We noticed each other in the first minutes of the tasting and immediately both knew it was on. I held my sample by the glass stem and with my little finger held slightly out, swirled the wine while simultaneously pretending to concentrate on the tasting notes. It was the text-book double-task swirl maneuver of nonchalance—not recommended for beginners. I wanted to finish this guy off fast. The other tasters noticed and murmured their approval.
Casually he countered by placing his glass on the bar and while holding its base, quickly ran it in small circles to perform a tidy counter-clockwise, table-top swirl, silently telling me he would not go down so easily. He even stopped half way through, lifting the glass to check the wine’s color against the white table cloth before replacing it and continuing the well executed maneuver. Well played, Sir. Well played.
So it seems we’re evenly matched in the skills discipline. It will come down to knowledge. Like me, I sensed he knew only enough to be dangerous so a strong showing here would end this quickly and place me firmly on top the snob mountain where I keep my throne. I prepared my strategy, briefly reviewing in my head some answers to a wine trivia game my wife gave me for Christmas. Then just as I was about to drop the term “Veraison” on him, he executed a breech of etiquette by playing his hand first, a move normally reserved for the home-court snob.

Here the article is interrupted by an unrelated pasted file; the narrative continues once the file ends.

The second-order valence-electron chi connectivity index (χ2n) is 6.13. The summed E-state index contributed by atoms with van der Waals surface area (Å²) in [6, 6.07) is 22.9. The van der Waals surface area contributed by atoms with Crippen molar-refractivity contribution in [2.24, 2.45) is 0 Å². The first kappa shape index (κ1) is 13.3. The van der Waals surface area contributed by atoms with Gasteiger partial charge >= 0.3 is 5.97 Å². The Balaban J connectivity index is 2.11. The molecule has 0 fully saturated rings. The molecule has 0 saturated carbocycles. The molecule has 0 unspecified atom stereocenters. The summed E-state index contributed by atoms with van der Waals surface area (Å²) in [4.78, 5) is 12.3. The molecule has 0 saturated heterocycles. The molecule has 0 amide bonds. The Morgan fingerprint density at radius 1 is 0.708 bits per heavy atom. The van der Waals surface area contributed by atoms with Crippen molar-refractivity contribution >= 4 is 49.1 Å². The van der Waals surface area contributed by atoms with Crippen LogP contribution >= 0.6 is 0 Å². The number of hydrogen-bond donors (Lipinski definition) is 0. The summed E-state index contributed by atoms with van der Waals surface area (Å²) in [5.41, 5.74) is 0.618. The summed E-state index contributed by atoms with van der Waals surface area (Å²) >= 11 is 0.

“Hmmm. This one has acescence,” he said after tasting his sample. The crowd squirmed, sensing the challenge. The ball was in my court now. I didn’t even know what “acescence” meant but if there’s one thing I’ve learned about snobbery, it’s that no snob wants to get caught drawing a complete blank. I had to incorporate the one thing that’s saved me time and again–BS. I pulled a word out of thin air and confidently lobbed it back toward his end of the table.
“Oh, I disagree. Wines from this region often develop phlatoids that contrast any acescence.”
Like Scrabble, calling me on the word would risk being wrong and going down in flames. No, safer to play along. He held the glass up, looked at it thoughtfully,tasted again, and replied, “Yes, yes I’m tasting phlatoids now too.”
Game over. Nobody outsnobs the master.
This week’s recommendation:
Sokol Blosser, Evolution ($15.00): You don’t have to be a wine snob—or even a fake one—to appreciate the deliciousness of this wine. It sports tropical fruits, a clean finish and because it’s made with nine different grapes it’s easy to make stuff up about all of them. A perfect wine with grilled meats and salads.